Women’s Equality Day is celebrated on August 26 to commemorate the 1920 adoption of the 19th Amendment to the United States Constitution. The 19th Amendment prohibits the states and the federal government from denying the right to vote to citizens of the United States on the basis of sex, although women of color were still denied that right for other reasons for decades after 1920. The National Organization for Women was part of getting “Women’s Equality Day” declared with a massive protest on the 50th anniversary of adoption of the 19th amendment. The 100th anniversary leads to other questions – like what other legal protections do women need?
It is annoying to realize that American Women didn’t get federal recognition of the right to vote until 1920. Aug 26, 2020 is the 100th anniversary of the 19th amendment. Many of us know the story of the fight for suffrage kicked off at a women’s convention in Seneca Falls, NY, but Professor Lisa Tetrault published a book in 2017 explaining how what we know of Seneca Falls is a myth. The Seneca Falls storyline has narrowed our understanding of the early efforts to champion women’s rights, leaving out women of color, obscuring an activist climate that was diverse in terms of gender, socioeconomics, race and politics. Professor Tetrault was the keynote speaker at an event that NC NOW helped organize – When Women Gather: uniting for Positive Change.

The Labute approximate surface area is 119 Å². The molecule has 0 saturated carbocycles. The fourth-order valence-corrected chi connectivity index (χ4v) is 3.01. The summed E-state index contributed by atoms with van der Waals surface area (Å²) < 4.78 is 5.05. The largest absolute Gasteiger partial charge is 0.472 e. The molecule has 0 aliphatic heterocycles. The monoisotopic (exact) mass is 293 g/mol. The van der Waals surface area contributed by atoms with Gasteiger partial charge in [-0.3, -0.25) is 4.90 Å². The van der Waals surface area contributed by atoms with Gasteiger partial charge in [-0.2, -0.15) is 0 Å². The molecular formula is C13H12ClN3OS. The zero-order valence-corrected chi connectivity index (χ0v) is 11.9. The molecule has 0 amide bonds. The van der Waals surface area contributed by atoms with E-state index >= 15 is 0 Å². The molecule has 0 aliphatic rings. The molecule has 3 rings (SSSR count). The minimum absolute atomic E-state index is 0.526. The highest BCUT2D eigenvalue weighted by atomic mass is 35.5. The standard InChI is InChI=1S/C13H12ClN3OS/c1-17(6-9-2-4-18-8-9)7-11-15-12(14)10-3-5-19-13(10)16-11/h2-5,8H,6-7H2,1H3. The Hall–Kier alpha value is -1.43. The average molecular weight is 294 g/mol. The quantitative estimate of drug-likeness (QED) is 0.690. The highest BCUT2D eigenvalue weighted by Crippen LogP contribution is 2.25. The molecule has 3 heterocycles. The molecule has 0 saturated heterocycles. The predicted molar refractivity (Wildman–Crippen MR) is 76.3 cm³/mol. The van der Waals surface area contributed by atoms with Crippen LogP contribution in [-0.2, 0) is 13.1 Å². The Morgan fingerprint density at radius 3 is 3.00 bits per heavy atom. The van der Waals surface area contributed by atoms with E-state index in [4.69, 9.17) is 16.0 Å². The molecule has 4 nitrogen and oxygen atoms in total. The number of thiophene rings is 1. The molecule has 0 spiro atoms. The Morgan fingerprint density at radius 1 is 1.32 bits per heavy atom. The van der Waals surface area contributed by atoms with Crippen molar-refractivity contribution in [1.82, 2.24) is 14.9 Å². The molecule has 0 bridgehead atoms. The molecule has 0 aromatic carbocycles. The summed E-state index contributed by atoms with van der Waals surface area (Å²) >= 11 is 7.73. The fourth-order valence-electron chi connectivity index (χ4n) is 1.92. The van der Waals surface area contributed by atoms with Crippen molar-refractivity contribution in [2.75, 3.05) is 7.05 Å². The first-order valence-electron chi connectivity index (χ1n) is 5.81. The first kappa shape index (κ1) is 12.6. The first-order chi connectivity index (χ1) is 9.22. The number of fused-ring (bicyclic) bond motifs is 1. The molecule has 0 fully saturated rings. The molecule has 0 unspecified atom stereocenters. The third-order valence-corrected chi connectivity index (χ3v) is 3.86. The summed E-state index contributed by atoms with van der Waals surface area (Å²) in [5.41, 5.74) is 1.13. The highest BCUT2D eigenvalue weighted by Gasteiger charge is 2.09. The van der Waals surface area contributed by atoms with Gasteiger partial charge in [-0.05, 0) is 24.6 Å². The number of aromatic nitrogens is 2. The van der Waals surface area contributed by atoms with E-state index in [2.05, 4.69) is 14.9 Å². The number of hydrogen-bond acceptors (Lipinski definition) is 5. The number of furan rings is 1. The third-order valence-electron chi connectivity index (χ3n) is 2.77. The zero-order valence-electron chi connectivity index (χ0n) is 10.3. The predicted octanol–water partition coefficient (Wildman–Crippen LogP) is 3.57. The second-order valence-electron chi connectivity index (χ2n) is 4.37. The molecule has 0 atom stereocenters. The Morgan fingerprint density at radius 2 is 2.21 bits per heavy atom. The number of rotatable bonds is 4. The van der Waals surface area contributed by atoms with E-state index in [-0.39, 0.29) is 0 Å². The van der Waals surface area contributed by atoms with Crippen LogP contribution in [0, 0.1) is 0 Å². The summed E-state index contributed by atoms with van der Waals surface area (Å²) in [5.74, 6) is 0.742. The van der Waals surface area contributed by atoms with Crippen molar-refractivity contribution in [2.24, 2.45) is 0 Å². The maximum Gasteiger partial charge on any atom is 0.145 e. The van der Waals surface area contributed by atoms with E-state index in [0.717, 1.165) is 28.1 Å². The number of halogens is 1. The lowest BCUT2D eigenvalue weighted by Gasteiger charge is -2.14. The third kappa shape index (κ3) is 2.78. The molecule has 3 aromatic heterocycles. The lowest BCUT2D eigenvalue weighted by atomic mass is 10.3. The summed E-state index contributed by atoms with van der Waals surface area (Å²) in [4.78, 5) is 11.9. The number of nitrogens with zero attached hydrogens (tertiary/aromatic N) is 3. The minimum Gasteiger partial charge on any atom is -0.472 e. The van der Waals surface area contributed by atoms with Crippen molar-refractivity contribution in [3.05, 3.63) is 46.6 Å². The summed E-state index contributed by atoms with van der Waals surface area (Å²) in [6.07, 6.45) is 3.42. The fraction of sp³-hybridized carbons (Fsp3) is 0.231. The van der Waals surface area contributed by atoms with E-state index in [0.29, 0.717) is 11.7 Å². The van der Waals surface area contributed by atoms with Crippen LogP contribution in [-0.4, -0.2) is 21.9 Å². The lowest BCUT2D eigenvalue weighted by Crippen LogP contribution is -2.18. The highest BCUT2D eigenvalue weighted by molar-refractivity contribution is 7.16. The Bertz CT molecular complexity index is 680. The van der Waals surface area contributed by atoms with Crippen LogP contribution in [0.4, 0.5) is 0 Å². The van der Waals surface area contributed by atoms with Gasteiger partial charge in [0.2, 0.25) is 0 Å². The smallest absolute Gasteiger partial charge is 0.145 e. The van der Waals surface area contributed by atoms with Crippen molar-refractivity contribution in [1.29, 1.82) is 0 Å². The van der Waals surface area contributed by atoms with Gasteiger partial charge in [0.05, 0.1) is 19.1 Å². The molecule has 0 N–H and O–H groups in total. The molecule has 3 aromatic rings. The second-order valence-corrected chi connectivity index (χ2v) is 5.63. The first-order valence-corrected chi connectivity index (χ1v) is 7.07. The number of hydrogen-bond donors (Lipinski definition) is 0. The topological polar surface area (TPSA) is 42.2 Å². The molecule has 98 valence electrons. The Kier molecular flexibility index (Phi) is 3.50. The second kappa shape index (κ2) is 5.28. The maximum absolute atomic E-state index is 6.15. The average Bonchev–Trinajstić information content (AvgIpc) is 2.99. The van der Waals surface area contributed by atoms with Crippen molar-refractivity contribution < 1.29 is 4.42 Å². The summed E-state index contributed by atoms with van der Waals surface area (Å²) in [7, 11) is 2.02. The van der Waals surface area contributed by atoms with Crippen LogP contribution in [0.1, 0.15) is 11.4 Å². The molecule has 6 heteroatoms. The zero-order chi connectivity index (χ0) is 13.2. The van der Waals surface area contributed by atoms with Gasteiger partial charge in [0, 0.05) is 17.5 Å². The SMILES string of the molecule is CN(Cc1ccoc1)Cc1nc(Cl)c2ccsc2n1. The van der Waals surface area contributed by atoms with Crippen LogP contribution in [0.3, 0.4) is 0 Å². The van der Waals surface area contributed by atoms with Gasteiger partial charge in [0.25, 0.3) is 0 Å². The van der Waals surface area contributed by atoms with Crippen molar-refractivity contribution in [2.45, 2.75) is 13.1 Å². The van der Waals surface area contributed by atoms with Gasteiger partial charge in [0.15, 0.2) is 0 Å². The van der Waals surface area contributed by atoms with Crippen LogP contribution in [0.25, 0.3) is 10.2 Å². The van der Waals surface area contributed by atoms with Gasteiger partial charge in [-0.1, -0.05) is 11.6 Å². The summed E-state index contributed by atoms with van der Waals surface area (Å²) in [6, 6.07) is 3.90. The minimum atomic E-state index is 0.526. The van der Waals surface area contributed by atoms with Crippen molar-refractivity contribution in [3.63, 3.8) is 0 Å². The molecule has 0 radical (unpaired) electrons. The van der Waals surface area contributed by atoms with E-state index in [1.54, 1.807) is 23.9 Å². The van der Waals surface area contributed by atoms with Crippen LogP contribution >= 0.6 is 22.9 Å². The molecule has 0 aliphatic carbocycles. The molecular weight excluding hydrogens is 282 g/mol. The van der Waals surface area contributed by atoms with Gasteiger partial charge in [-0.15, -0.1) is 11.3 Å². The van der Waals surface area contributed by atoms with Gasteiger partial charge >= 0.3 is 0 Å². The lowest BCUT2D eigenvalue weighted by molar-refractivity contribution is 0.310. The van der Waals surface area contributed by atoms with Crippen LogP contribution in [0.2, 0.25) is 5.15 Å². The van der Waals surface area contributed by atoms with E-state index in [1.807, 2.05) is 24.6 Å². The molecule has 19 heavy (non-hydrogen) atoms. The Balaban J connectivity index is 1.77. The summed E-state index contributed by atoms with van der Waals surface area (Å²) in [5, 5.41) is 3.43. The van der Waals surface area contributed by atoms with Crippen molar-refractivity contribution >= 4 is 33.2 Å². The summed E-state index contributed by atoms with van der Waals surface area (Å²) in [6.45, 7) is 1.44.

Not all women got the right to vote in 1920. More on Women’s Equality Day history at “Women’s Equality Day History: Right to Vote Not Enough.”
It is clear the value of the 19th amendment was limited in 1920, as the right to vote did not extend to women who were black, Asian, or Native American. These women were prohibited by other race-based laws from voting.
Many other rights are still not guaranteed to women.
According to “From 19th Amendment to ERA” by the American Bar Association,
“One year after passage of the Nineteenth Amendment, Alice Paul returned to the broad gender equality agenda that animated the original women’s rights movement at Seneca Falls. Women lawyers in Paul’s National Women’s Party (NWP) had identified over three hundred laws that denied women equality based on their sex, including rights of employment, property, jury duty, and child custody. To address each of these at once, Paul proposed an Equal Rights Amendment that would amend the federal Constitution to guarantee equality in all areas of legal rights without regard to sex.”
The first ERA said simply that “Men and women shall have equal rights throughout the United States and every place subject to its jurisdiction.” The objective, Paul said, “is to take sex out of law—to give women the equality in law they have won at the polls.”
The right to vote was the first step – but even getting that simple right granted took a ridiculous amount of time. To this day, women do not have equal rights guaranteed by the constitution. That is why we are still fighting for an Equal Rights Amendment.